Skip to main content


We're creating a new version of this page. See preview

  • Oral presentation
  • Open Access

HCN1-mediated interactions of ketamine and propofol in a mean field model of the EEG

BMC Neuroscience201314 (Suppl 1) :O22

  • Published:


  • Ketamine
  • Potassium Channel
  • Field Model
  • Peak Frequency
  • Anesthetic Agent

Ketamine and propofol, two popular anesthetic agents, are generally believed to operate via disparate primary mechanisms: ketamine through NMDA antagonism and propofol through the potentiation of GABAA-gated receptor currents. However, surprisingly the effect of ketamine on the EEG is markedly altered in the presence of propofol. Specifically, while ketamine alone results in a downshift of the peak frequency of the alpha rhythm, and propofol keeps it roughly constant - when administered together, they increase the alpha peak frequency [1].

Recently it has been found that both ketamine and propofol inhibit the hyperpolarization-activated cyclic nucleotide-gated potassium channel form 1 (HCN1) subunits, which induces neuronal membrane hyperpolarization [2]. Furthermore, HCN1 knockout mice are significantly less susceptible to hypnosis with these agents; but equally affected by HCN1-neutral etomidate [2].

We show here [3] that an established mean field model of electrocortical activity can predict the EEG changes induced by combining ketamine and propofol by taking into account merely the HCN1-mediated hyperpolarisations, but neglecting their supposed main mechanisms of action (NMDA and GABAA, respectively). See Figure 1.
Figure 1
Figure 1

Predicted shift of the alpha peak frequency of ten parameter sets during four phases of linear change to the normalized ketamine (K) and propofol (P) concentrations, respectively.

Our results suggest that ketamine and propofol are infra-additive in their HCN1-mediated actions. This is consistent with independent experimental evidence[4]. We show here that the HCN1-mediated actions of ketamine and propofol, hitherto neglected by models of anaesthetic action, can not only explain a range of counterintuitive induced EEG changes but also predicts the infra-additivity of these drugs.

Authors’ Affiliations

School of Systems Engineering, University of Reading, Whiteknights, Berkshire, RG6 6AY, UK
School of Psychology (CNCR), University of Birmingham, Edgbaston, Birmingham, B15 2TT, UK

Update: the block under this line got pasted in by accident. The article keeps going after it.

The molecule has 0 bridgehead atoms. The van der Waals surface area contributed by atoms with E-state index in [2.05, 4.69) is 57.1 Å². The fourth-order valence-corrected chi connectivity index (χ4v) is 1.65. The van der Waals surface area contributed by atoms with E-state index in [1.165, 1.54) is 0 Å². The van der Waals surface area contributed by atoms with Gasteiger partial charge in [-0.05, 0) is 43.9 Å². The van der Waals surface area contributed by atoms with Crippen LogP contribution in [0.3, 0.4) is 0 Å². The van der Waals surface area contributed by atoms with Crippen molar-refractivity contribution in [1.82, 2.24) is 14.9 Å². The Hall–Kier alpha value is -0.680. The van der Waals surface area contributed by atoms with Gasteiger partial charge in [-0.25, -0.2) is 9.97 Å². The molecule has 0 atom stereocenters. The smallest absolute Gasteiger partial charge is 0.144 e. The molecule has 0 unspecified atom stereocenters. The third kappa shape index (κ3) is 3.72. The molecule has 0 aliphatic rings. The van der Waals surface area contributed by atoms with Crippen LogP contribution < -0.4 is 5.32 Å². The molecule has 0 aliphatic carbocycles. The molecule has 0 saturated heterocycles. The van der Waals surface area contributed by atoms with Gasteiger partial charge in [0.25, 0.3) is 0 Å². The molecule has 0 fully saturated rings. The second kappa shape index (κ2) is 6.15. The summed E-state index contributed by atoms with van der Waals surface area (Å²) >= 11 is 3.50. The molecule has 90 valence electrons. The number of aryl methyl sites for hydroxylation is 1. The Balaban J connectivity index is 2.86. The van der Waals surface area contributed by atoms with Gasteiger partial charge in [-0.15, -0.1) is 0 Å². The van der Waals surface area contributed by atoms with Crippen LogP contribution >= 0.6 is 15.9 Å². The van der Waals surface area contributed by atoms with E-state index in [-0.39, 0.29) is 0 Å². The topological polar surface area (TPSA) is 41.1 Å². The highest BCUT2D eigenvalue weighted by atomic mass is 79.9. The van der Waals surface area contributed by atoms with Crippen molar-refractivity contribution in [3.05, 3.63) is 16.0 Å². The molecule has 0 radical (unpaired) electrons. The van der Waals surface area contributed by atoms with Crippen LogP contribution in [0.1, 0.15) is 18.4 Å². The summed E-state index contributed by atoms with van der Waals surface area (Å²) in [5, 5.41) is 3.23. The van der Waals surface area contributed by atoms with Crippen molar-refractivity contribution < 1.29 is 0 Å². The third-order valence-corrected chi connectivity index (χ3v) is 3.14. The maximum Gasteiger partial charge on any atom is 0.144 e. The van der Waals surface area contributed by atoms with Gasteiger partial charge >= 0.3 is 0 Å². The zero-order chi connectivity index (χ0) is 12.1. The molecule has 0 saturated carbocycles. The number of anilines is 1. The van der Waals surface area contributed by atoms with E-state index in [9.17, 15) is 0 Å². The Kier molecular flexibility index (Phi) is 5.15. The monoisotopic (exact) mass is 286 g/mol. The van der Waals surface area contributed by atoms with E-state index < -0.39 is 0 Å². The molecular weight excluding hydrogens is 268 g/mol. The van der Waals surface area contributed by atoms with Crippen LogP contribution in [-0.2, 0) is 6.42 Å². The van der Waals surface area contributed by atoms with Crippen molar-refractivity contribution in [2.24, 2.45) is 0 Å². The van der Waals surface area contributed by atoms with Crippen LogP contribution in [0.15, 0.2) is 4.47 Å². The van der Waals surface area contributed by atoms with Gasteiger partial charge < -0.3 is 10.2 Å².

Donders Institute, Radboud University Nijmegen (Medical Centre), 6500 HB Nijmegen, The Netherlands
Brain & Psychological Sciences Research Centre, Swinburne Uni. of Tech., Hawthorn, Victoria, 3122, Australia
Cortical Dynamics Ltd., Suite 4, 462 Burwood Road, Hawthorn, Victoria, 3122, Australia


  1. Tsuda N, Hayashi K, Hagihira S, Sawa T: Ketamine, an NMDA-antagonist, increases the oscillatory frequencies of alpha-peaks on the electroencephalographic power spectrum. Acta Anaesthesiol Scand. 2007, 51 (4): 472-481. 10.1111/j.1399-6576.2006.01246.x.View ArticlePubMedGoogle Scholar
  2. Chen X, Shu S, Bayliss DA: HCN1 channel subunits are a molecular substrate for hypnotic actions of ketamine. J Neurosci. 2009, 29 (3): 600-609. 10.1523/JNEUROSCI.3481-08.2009.PubMed CentralView ArticlePubMedGoogle Scholar
  3. Bojak I, Day HC, Liley DTJ: Ketamine, propofol and the EEG: a neural field analysis of HCN1-mediated interactions. Front Comput Neurosci.Google Scholar
  4. Hendrickx JF, Eger EI, Sonner JM, Shafer SL: Is synergy the rule? A review of anesthetic interactions producing hypnosis and immobility. Anesth Analg. 2008, 107 (2): 494-506. 10.1213/ane.0b013e31817b859e.View ArticlePubMedGoogle Scholar


© Bojak et al; licensee BioMed Central Ltd. 2013

This article is published under license to BioMed Central Ltd. This is an Open Access article distributed under the terms of the Creative Commons Attribution License (, which permits unrestricted use, distribution, and reproduction in any medium, provided the original work is properly cited.